Indian wars and pioneers of Texas / by John Henry Brown. Page: 189 of 894
The following text was automatically extracted from the image on this page using optical character recognition software:
INVDIAIN WAi RS AND PIONEERS OF TEXAS.
Maj. Bryan served for a time as a member of
the Commissioner's Court of Brazoria County, was
active in the building of the Columbia Tap Railroad
and was at all times an energetic worker in the
cause of higher education. lie serve(d for twenty
years as trustee of Baylor University, then located
at Independence, and donated largely to its support,
being a warm friend of its founder, Judge
Baylor. He lhas done much for the upbuilding of
his section andt the State at large, every worthy
enterprise receiving his encouragement an(l support.
HIe was a member of the celebrated taxpayers
convention which met in Austin in 1871,
representing Washington County. He was one of
the committee of five who were appointed to notify
Governor E. J. Davis of the acts of the convention.
In religion he was an Episcopalian and in politics
always a Democrat, attending as a delegate all the
State and county Democratic conventions up to the
year 1880. Maj. Bryan died at the home of his
son (Hon. Beauregard Bryan) in Brenham, March
16, 1895, after a brief illness. He left five children:
James, Beauregard, L. R., S. J., and Austin
Bryan, who were present at his bedside during his
last moments. His wife had died June 9th, 1889.
As the wires conveyed the intelligence of his
death to all parts of the State, the public heart was
stirred as it could have been stirred by few events,
for all realized that a father in Israel had passed
away, tilat a man whose life connected the present
with all that is brightest and best and most glorious
in the past history of the commonwealth had
journeyel '" across the narrow isthmus that divides
the sea of life from the ocean of eternity that lies
The Twenty-fourth legislature was then in session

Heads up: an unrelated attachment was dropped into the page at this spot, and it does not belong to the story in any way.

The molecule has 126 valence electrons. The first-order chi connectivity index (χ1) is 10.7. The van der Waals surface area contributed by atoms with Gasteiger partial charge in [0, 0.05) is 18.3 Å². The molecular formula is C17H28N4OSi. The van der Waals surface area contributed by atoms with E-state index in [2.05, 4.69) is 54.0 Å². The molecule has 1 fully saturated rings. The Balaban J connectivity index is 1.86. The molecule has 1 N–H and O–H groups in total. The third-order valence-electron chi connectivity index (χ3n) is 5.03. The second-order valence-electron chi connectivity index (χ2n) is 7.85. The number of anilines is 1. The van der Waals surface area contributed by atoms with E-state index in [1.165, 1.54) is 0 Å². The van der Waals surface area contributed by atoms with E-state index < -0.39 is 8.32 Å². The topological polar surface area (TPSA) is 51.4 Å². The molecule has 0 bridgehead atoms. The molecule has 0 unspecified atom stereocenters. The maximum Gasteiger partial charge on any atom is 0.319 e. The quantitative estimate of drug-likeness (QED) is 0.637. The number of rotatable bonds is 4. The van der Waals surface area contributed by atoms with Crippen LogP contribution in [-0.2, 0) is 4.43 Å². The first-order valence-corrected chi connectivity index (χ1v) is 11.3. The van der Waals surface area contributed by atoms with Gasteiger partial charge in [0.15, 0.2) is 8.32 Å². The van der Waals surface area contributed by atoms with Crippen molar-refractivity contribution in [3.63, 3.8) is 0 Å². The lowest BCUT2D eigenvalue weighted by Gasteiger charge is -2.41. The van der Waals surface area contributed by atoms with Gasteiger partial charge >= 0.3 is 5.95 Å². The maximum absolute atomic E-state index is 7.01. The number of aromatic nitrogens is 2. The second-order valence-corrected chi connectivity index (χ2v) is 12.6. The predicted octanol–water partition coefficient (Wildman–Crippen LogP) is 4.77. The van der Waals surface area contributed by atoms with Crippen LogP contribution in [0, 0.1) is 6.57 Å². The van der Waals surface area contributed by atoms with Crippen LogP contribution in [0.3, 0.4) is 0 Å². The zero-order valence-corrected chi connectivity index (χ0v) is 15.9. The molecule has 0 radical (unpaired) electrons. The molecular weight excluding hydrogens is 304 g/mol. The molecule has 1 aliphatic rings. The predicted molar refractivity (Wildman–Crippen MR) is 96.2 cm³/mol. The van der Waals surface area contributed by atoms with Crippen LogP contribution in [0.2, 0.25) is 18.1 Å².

and, on the 19th of March, out of respect to the
distinguished dead, passed by unanimous votes thle
Resolution, offered by Senator Dickson:
Whereas, One of our most distinguislied and
honored citizens and patriotic gentlemen has been
called from our midst in the death of the late Moses
Austin Bryan and,
Whereas, In his death we recognize the fact
that the State of Texas has sustained a loss of one
whose true and honored name has become of great
pride and held in highest esteem by all citizens of
Texas, therefore be it.
"Resolved, That the Senate of the Twenty-fourth
legislature of Texas do hold in sacred memory his
good name and patriotism, and do extend to his
beloved children and relatives their heartfelt sympathies
and condolence in this their hour of deepest
sorrow and distress."
House Resolution, offered by Giddings and
Whereas, We liave learned with deep regret of
the death of Moses Austin Bryan, of Brenham, on
Saturday, March G1th last, and
" Whereas, In him we lose another of those grand
old lieroes, who by their valor, patriotism and
devotion to the principles of liberty, achieved the
independence of Texas and left it as a princely
heritage to posterity, therefore be it
"Resolved, First. That while we realize that
there is no escape from the relentless hand of Time
and recognize that he had passed the allotted age of
man, and had rounded out a long life of devotion
to our loved State, yet it is with feelings of profound
sorrow that we see him taken from our midst.
Second. Tuat we extend to his sorrowing relatives
and friends our sincere sympathy for the great
personal loss they have sustained."
The remains were interred in the cemetery at
Independence, Washington County, Texas, and
were followed to their last resting-place by the
largest funeral cortege known in the history of
that place. The people, without distinction, united
in paying tribute to the memory of the fearless
soldier, stainless citizen, and blameless patriot,
who had lived among them through so many years,
and been such a faithful neighbor and friend, and
who, as he passed among them, had scattered all
about his path of life seeds of kindness, that,
slrung into life from the soil in which they fell,
and filled withl the incense of heaven's own flowers
the tranquil evening hours of his departing day.
Here’s what’s next.
This book can be searched. Note: Results may vary based on the legibility of text within the document.
Tools / Downloads
Get a copy of this page or view the extracted text.
Citing and Sharing
Reference the current page of this Book.
Brown, John Henry. Indian wars and pioneers of Texas / by John Henry Brown., book, 1880~; Austin, Tex.. (texashistory.unt.edu/ark:/67531/metapth6725/m1/189/: accessed October 23, 2017), University of North Texas Libraries, The Portal to Texas History, texashistory.unt.edu; .